• Giorgino says:

                A priest, a rabbit and an imam go into a bar. The bartender says to the rabbit, “what will it be?” The rabbit says, “I don’t know, I’m just here because of auto-correct.”

  12. DAT says:

    Dear Community,
    I also am glad Rep. Chaney has her shiv out for TFG, but before we get all warm and fuzzy about her, lets recall (thanks Don Winslow, and thanks Driftglass) that she said “…today’s Democrat (sic) party… would enable the killing of babies… the face of pure evil..” “make sure that we don’t see our maternity wards turned into killing fields, which is what the Democrats would do, if we don’t stop this.” “They’ve embraced socialism,… They are enabeling antisemitism,…. They won’t let us protect babies that are born alive after an abortion attempt… it’s dangerous for the Nation…” She may well hate TFG, but she really, really, dosen’t like you either.

    • Marinela says:

      “They’ve embraced socialism…”

      I don’t see how democrats embrace socialism by allowing legal abortion.

      Typically, in communist countries, the abortion is illegal. So by that logic GOP embraces communism which is way worse than socialism.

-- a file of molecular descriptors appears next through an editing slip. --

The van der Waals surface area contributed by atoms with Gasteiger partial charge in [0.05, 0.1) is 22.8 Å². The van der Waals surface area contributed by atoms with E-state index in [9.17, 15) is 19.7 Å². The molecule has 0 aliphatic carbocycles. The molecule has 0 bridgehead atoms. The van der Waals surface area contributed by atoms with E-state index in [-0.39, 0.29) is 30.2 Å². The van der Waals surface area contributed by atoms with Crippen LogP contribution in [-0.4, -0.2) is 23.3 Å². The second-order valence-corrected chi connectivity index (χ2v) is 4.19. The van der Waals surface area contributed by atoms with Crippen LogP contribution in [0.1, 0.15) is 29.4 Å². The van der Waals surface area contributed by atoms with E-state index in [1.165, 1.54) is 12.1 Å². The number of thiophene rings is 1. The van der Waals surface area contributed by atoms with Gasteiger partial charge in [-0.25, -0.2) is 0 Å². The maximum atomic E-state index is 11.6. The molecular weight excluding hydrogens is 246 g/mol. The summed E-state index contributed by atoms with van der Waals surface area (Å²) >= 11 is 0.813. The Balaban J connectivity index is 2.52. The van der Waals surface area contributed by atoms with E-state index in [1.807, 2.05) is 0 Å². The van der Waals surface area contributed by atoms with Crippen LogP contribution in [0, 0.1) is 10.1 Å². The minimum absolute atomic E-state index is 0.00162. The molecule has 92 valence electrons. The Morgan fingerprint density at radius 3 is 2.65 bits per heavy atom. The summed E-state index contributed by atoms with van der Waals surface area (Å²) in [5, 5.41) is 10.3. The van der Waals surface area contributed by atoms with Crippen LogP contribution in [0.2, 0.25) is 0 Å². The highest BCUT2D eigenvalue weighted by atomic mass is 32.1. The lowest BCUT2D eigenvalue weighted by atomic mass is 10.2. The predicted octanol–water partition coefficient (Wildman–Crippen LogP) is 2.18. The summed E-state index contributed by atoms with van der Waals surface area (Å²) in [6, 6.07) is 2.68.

Anyway, don’t expect GOP narratives to make sense…

      • DAT says:

        I’ve put multiple statements from several interviews she gave over the last few years all in one comment. She is not arguing (here) that abortion leads to socialism. By doing that I’ve opened myself up to a charge that I am ignoring “context.” However, I am confident that if you look up her interviews (h/t Don Winslow and Driftglass) you will conclude that that charge against me is a dog that won’t hunt.

      • Belyn says:

        Can you support your claim that “Typically, in communist countries, the abortion is illegal.” In the Soviet Union (at least in Russia) abortion was the primary method of birth control. And China has employed forced abortions to limit the number of children. I don’t know how things are now in Russia or China, but your claim did raise questions in my mind.

      • Adam Selene says:

        Republicans often use socialism and communism interchangeably in their argle-bargle Newspeak. It’s a feature, not a bug, like QAnon’s word salad of conspiracies. All aboard the Mothership with Princess Di and JFK Jr! I have to stop and wonder — who dresses these people before they go to a rally?

  13. Desider says: